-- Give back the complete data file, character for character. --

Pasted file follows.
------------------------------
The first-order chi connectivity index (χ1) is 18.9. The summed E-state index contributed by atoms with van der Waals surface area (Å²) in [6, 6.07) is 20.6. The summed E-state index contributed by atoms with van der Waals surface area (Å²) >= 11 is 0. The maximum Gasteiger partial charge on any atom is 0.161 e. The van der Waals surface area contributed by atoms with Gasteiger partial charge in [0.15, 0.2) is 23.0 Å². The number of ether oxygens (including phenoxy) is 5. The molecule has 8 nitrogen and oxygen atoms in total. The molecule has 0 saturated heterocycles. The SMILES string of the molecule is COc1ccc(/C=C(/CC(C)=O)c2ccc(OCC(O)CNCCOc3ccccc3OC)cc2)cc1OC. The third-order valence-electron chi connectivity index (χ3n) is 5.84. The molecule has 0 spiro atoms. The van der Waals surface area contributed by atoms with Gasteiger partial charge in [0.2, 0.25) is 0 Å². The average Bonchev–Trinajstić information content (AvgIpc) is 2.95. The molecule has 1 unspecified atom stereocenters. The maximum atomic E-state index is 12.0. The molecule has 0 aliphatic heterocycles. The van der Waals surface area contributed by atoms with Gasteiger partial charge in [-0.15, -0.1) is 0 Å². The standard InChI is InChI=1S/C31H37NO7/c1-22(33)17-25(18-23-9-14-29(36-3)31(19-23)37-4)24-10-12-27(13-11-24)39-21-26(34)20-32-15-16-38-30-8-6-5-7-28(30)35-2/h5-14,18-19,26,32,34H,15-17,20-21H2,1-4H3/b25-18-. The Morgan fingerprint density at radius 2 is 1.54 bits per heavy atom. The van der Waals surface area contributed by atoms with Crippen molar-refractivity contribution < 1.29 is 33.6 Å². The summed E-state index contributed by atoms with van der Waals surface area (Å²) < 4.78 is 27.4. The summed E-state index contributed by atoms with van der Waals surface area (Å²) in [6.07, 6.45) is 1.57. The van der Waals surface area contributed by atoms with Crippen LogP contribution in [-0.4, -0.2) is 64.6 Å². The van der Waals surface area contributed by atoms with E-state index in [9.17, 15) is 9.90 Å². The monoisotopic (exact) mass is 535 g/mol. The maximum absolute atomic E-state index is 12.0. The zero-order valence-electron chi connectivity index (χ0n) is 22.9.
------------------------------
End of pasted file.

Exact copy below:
The first-order chi connectivity index (χ1) is 18.9. The summed E-state index contributed by atoms with van der Waals surface area (Å²) in [6, 6.07) is 20.6. The summed E-state index contributed by atoms with van der Waals surface area (Å²) >= 11 is 0. The maximum Gasteiger partial charge on any atom is 0.161 e. The van der Waals surface area contributed by atoms with Gasteiger partial charge in [0.15, 0.2) is 23.0 Å². The number of ether oxygens (including phenoxy) is 5. The molecule has 8 nitrogen and oxygen atoms in total. The molecule has 0 saturated heterocycles. The SMILES string of the molecule is COc1ccc(/C=C(/CC(C)=O)c2ccc(OCC(O)CNCCOc3ccccc3OC)cc2)cc1OC. The third-order valence-electron chi connectivity index (χ3n) is 5.84. The molecule has 0 spiro atoms. The van der Waals surface area contributed by atoms with Gasteiger partial charge in [0.2, 0.25) is 0 Å². The average Bonchev–Trinajstić information content (AvgIpc) is 2.95. The molecule has 1 unspecified atom stereocenters. The maximum atomic E-state index is 12.0. The molecule has 0 aliphatic heterocycles. The van der Waals surface area contributed by atoms with Gasteiger partial charge in [-0.15, -0.1) is 0 Å². The standard InChI is InChI=1S/C31H37NO7/c1-22(33)17-25(18-23-9-14-29(36-3)31(19-23)37-4)24-10-12-27(13-11-24)39-21-26(34)20-32-15-16-38-30-8-6-5-7-28(30)35-2/h5-14,18-19,26,32,34H,15-17,20-21H2,1-4H3/b25-18-. The Morgan fingerprint density at radius 2 is 1.54 bits per heavy atom. The van der Waals surface area contributed by atoms with Crippen molar-refractivity contribution < 1.29 is 33.6 Å². The summed E-state index contributed by atoms with van der Waals surface area (Å²) < 4.78 is 27.4. The summed E-state index contributed by atoms with van der Waals surface area (Å²) in [6.07, 6.45) is 1.57. The van der Waals surface area contributed by atoms with Crippen LogP contribution in [-0.4, -0.2) is 64.6 Å². The van der Waals surface area contributed by atoms with E-state index in [9.17, 15) is 9.90 Å². The monoisotopic (exact) mass is 535 g/mol. The maximum absolute atomic E-state index is 12.0. The zero-order valence-electron chi connectivity index (χ0n) is 22.9.